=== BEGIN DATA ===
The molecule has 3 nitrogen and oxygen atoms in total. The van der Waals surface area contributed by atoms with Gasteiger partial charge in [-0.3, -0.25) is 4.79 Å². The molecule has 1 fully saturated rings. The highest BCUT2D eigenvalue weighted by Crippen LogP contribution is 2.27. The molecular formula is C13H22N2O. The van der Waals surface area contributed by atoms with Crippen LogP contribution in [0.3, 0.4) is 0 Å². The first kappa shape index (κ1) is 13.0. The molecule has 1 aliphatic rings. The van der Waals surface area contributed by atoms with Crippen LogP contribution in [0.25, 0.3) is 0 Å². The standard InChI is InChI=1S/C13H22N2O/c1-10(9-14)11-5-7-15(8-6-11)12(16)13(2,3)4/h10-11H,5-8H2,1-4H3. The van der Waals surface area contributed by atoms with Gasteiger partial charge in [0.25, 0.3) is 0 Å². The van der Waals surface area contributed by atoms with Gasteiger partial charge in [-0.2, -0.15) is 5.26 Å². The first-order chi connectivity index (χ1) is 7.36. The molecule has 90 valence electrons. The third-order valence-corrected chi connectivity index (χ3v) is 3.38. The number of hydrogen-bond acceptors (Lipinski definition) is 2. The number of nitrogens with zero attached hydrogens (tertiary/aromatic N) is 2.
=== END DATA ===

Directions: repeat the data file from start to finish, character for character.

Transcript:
The molecule has 3 nitrogen and oxygen atoms in total. The van der Waals surface area contributed by atoms with Gasteiger partial charge in [-0.3, -0.25) is 4.79 Å². The molecule has 1 fully saturated rings. The highest BCUT2D eigenvalue weighted by Crippen LogP contribution is 2.27. The molecular formula is C13H22N2O. The van der Waals surface area contributed by atoms with Crippen LogP contribution in [0.3, 0.4) is 0 Å². The first kappa shape index (κ1) is 13.0. The molecule has 1 aliphatic rings. The van der Waals surface area contributed by atoms with Crippen LogP contribution in [0.25, 0.3) is 0 Å². The standard InChI is InChI=1S/C13H22N2O/c1-10(9-14)11-5-7-15(8-6-11)12(16)13(2,3)4/h10-11H,5-8H2,1-4H3. The van der Waals surface area contributed by atoms with Gasteiger partial charge in [0.25, 0.3) is 0 Å². The van der Waals surface area contributed by atoms with Gasteiger partial charge in [-0.2, -0.15) is 5.26 Å². The first-order chi connectivity index (χ1) is 7.36. The molecule has 90 valence electrons. The third-order valence-corrected chi connectivity index (χ3v) is 3.38. The number of hydrogen-bond acceptors (Lipinski definition) is 2. The number of nitrogens with zero attached hydrogens (tertiary/aromatic N) is 2.